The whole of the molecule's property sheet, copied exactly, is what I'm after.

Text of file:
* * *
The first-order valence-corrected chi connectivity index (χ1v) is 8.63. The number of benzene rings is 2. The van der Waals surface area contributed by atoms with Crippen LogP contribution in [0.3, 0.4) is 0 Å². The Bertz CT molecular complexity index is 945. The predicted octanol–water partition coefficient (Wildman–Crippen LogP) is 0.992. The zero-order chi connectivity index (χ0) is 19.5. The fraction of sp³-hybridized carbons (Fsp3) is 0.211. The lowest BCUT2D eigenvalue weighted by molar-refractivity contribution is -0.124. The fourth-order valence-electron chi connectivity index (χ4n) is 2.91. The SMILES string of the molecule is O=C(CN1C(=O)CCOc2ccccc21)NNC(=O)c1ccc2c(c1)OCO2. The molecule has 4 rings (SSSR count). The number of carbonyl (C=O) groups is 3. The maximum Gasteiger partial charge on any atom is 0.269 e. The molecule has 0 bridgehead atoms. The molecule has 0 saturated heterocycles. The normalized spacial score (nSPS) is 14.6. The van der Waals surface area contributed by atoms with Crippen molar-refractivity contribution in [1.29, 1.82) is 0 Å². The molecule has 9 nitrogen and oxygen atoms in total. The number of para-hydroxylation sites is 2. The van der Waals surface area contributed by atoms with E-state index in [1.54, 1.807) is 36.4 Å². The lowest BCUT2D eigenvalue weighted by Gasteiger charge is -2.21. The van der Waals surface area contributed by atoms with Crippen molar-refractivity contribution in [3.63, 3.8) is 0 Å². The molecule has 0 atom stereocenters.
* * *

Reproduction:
The first-order valence-corrected chi connectivity index (χ1v) is 8.63. The number of benzene rings is 2. The van der Waals surface area contributed by atoms with Crippen LogP contribution in [0.3, 0.4) is 0 Å². The Bertz CT molecular complexity index is 945. The predicted octanol–water partition coefficient (Wildman–Crippen LogP) is 0.992. The zero-order chi connectivity index (χ0) is 19.5. The fraction of sp³-hybridized carbons (Fsp3) is 0.211. The lowest BCUT2D eigenvalue weighted by molar-refractivity contribution is -0.124. The fourth-order valence-electron chi connectivity index (χ4n) is 2.91. The SMILES string of the molecule is O=C(CN1C(=O)CCOc2ccccc21)NNC(=O)c1ccc2c(c1)OCO2. The molecule has 4 rings (SSSR count). The number of carbonyl (C=O) groups is 3. The maximum Gasteiger partial charge on any atom is 0.269 e. The molecule has 0 bridgehead atoms. The molecule has 0 saturated heterocycles. The normalized spacial score (nSPS) is 14.6. The van der Waals surface area contributed by atoms with Crippen molar-refractivity contribution in [1.29, 1.82) is 0 Å². The molecule has 9 nitrogen and oxygen atoms in total. The number of para-hydroxylation sites is 2. The van der Waals surface area contributed by atoms with E-state index in [1.54, 1.807) is 36.4 Å². The lowest BCUT2D eigenvalue weighted by Gasteiger charge is -2.21. The van der Waals surface area contributed by atoms with Crippen molar-refractivity contribution in [3.63, 3.8) is 0 Å². The molecule has 0 atom stereocenters.